Tuesday, August 19, 2014

Provoking Learners with Story Questions - Tip #42

Why are questions powerful and important? How do we design them to provoke, instigate and encourage learners to think and reflect and apply learning ideas?

Shifting Gears


Story questions help learners "shift gears" in their minds during learning and un-learning.  Story questions act like automatic shifting mechanisms to transition the learners from fact to event to owning the story.

This is how it works. 

Memory Gears and Shifts

Learning and memory go hand in hand. While the methods of learning are diverse, all information and stimulus we learn are stockpiled into our memory. That's where we keep these nuggets of knowledge, experience, judgments, and emotions until such time we need them, or they are triggered by external factors.

As learning designers, we need to be able to touch and spark people's memories in order to (1) ensure the learning is retained and (2) help the learners realize the value of what they learned by connecting it with what they already know.

How do we do that? That's where Story Questions come in. Story Questions shift the memory gears.

How Memory Works

Michael Corballis is a well-known psychologist and author from the University of Auckland in New Zealand. His learning theory states that there are three main kinds of memory:

1. Semantic memory - which is a database of our knowledge about the world (facts that we know) 


2. Episodic memory - memory processed in relation to time (events that have happened in     our lives)

Example # 1 : Password Security:


SEMANTIC: As per our guidelines, passwords should contain six letters, three numerals and a punctuation mark. 


EPISODIC: John's son was born in August at 3:37pm and it was the happiest moment of his life.

Password Submitted: August337!

Example # 2 : Performance Reviews:

SEMANTIC: Human Resources require team managers to submit review forms every three months: April, July, October and December. 

EPISODIC: Aimee's Team received a commendation from the Head of Human Resources for being the first department to complete the reports for the last two periods. She received a raise and an increase in her team budget. 

3. Autobiographical memory - is our own version of the fact and  episode. This is "My Story." Corballis notes that people "insert themselves" in the story, change the story and have their own interpretation of the story. This is how we learn.
Example # 1 : Password Security: John  has a password that he will never forget or lose because he has his own version of a password and an event that means a lot to him.
Example # 2: Performance Reviews: Through positive reinforcement, Aimee is sure to keep those reports coming on time and to keep her team happy. She knows that continuing to perform better than expected yields great benefits for her and her team. 


Recursive Learning and Story Questions

Our challenge is to create questions that stimulate these memory types and encourage learners to connect the knowledge and encourage them to create their autobiographical memories. As it was stated in a study published by the US National Library of Medicine using memory types, we need to tap into what they know (semantic memory) and what they have experienced (episodic memory) to make this learning desirable and relevant. Corballis calls the iterative process Recursive Learning. Recursive Learning is constant shifting of gears.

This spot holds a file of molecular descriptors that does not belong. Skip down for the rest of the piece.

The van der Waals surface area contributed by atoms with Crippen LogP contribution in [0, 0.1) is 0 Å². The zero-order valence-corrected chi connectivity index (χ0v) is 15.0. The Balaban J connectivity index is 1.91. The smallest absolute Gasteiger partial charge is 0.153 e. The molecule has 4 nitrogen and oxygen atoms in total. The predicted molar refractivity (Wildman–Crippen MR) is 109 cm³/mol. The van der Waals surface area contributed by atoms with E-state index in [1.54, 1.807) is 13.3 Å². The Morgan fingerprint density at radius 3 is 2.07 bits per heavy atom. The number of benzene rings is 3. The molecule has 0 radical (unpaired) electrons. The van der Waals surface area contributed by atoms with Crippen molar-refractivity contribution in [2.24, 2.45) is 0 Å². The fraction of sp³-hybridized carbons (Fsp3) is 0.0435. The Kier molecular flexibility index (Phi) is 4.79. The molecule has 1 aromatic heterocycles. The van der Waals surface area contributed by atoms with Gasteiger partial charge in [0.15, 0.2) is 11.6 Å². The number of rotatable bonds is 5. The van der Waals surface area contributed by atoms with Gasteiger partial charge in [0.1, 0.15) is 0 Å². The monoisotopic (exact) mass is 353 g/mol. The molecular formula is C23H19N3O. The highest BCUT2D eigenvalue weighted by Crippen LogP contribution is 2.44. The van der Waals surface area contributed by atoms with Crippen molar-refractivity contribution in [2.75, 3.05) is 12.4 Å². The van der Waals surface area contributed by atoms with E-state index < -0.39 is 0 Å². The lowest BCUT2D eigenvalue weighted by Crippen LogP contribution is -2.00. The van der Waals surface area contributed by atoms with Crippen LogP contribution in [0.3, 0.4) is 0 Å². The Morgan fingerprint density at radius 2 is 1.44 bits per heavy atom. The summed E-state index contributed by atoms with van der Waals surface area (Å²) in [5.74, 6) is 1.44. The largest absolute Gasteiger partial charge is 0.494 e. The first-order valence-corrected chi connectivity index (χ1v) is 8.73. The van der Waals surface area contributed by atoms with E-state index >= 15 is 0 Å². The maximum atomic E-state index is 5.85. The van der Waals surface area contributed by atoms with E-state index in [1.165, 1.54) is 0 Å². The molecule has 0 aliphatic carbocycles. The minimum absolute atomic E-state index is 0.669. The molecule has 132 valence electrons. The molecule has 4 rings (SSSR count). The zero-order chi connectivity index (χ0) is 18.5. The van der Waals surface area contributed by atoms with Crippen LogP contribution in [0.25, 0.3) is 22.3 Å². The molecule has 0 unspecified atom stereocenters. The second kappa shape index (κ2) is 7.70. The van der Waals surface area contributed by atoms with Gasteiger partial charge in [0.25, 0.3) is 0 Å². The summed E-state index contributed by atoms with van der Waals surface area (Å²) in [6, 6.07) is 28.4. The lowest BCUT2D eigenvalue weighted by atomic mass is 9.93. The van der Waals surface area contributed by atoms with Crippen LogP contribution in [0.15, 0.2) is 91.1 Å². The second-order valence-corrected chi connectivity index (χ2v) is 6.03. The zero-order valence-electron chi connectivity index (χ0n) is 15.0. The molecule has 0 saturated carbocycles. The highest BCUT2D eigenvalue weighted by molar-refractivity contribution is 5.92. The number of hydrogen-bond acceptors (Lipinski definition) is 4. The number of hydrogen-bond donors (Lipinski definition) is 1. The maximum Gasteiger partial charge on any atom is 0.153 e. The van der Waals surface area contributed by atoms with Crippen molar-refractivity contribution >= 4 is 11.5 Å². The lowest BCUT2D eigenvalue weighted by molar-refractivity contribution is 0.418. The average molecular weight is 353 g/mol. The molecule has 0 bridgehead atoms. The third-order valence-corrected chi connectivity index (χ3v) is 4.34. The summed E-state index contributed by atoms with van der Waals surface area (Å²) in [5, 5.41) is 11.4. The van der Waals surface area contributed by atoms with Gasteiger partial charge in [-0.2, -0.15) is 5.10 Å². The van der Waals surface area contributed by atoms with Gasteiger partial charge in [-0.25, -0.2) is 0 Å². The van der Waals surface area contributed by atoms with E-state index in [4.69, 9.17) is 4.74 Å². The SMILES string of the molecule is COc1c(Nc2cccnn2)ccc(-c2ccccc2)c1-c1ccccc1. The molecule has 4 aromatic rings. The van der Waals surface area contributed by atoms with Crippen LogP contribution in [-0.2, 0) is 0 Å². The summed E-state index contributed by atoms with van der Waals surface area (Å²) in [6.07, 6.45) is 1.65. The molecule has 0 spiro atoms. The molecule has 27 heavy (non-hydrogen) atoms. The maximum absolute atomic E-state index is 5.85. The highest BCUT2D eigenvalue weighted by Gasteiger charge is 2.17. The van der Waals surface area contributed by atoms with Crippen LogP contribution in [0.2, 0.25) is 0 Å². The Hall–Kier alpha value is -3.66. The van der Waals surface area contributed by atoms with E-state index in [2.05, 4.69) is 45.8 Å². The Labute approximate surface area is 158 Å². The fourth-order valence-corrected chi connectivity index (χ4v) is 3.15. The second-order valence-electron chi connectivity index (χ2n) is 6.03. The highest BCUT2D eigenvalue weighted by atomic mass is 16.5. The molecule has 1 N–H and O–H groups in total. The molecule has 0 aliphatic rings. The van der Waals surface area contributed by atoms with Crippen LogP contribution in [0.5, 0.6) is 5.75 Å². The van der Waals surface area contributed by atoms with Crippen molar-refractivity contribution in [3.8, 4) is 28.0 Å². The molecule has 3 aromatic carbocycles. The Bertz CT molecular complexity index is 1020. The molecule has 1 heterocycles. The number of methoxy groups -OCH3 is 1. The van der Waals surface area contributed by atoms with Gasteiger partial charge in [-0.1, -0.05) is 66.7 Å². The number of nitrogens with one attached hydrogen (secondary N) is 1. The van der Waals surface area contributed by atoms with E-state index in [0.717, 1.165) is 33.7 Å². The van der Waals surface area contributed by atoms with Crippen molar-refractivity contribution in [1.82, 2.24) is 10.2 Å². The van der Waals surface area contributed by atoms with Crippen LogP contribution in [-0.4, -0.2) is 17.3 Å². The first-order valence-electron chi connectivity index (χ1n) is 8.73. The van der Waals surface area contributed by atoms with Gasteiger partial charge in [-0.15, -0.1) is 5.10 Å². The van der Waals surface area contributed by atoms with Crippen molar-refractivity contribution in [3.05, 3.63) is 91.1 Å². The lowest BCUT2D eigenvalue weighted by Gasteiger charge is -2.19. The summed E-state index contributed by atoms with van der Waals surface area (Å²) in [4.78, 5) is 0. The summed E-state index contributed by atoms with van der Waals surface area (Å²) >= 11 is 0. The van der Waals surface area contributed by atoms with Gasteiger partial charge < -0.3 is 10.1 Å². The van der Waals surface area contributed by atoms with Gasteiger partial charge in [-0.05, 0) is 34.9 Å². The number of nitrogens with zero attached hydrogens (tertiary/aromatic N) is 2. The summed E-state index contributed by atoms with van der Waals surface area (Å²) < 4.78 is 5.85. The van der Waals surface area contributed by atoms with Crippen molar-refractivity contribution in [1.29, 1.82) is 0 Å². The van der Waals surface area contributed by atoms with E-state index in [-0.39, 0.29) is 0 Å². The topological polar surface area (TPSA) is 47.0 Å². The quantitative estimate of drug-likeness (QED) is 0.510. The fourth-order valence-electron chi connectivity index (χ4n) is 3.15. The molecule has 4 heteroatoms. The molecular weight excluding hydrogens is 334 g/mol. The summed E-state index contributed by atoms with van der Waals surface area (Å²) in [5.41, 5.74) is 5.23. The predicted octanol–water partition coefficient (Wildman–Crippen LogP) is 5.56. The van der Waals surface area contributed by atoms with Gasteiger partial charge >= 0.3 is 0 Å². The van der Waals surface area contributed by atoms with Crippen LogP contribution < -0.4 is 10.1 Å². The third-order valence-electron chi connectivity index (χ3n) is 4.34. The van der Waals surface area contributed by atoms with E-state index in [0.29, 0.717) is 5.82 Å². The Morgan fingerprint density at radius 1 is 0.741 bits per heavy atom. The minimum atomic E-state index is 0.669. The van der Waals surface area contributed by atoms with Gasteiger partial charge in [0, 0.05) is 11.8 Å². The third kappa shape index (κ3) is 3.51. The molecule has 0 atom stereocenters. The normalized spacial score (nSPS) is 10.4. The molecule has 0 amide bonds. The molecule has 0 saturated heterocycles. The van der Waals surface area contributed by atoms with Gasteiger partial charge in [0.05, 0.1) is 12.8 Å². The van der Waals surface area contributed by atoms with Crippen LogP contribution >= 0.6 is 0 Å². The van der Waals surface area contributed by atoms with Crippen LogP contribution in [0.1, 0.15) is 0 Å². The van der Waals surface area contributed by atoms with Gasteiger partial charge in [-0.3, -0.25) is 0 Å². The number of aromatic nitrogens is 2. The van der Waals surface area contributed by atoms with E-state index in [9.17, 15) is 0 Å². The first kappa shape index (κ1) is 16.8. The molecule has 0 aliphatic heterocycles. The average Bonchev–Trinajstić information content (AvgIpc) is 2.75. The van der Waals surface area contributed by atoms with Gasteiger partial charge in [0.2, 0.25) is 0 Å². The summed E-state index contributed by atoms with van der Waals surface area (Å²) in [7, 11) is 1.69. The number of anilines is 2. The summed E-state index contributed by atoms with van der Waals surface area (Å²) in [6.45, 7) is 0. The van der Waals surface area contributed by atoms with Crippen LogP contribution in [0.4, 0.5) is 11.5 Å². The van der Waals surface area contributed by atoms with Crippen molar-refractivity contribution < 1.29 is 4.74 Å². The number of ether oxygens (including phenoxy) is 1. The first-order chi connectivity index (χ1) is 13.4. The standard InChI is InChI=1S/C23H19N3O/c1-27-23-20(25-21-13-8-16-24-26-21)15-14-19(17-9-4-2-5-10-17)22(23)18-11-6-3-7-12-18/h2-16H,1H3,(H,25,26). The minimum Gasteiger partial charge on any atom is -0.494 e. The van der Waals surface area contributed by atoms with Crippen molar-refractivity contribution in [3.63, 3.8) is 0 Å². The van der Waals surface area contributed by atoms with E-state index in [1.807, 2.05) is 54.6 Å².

Constantly asking questions of the learners facilitates the movement or shifting of the mind's gears from fact to episodes and to My Story. This happens in both unconscious and instantaneous processes. Here are some examples of Story Questions:

      • What does this mean for you?
      • What does this remind you of?
      • What do you think about when you hear...?  or see...?
      • How is this similar to your own experience?
      • What would happen if...?
This leads us to the concept of Recursive Learning.


http://vignetteslearning.com/vignettes/recursive-learning-by-mit-student.php

In this video, we see how a student in MIT uses the Recursive Learning Model.
 
The student used the following Story Questions to get the most out of the course. Although the student did not ask the questions, he responded, in his mind, to Story Questions to help him learn.
 

      • What is the distinction between sequential and recursive learning?
      • What is the big picture of the process in recursive learning?
      • Why is it important to get a layout of the land first?
      • When should you go superficial or the detailed way?
      • What do you do to get a general idea versus deep understanding?
      • Where do you hone down your focus to learn more?
  As you probably noticed, Story Questions rely heavily on the learner's memories and their experiences. By simply asking the right types of questions, we create an immediate link to what they are learning and what they already know in their minds. These questions facilitate the recursive learning process and encourage learners to continue learning.

Summary


Memory is more than just a databank of facts and figures for the learner. For more effective learning, we need to tap into the Autobiographical Memory of the learners using relevant and precise questions. The Story Questions shift the mind to learn.

References

Autobiographical memory

How do episodic and semantic memory contribute to episodic foresight in young children?

Instant and Rapid One-Minute Learning for mLearning and eLearning




Ray Jimenez, PhD
Vignettes Learning
"Helping Learners Learn Their Way"

No comments:

Post a Comment

Welcome! Sharing your comments is very valuable learning experience for me and others. Thanks!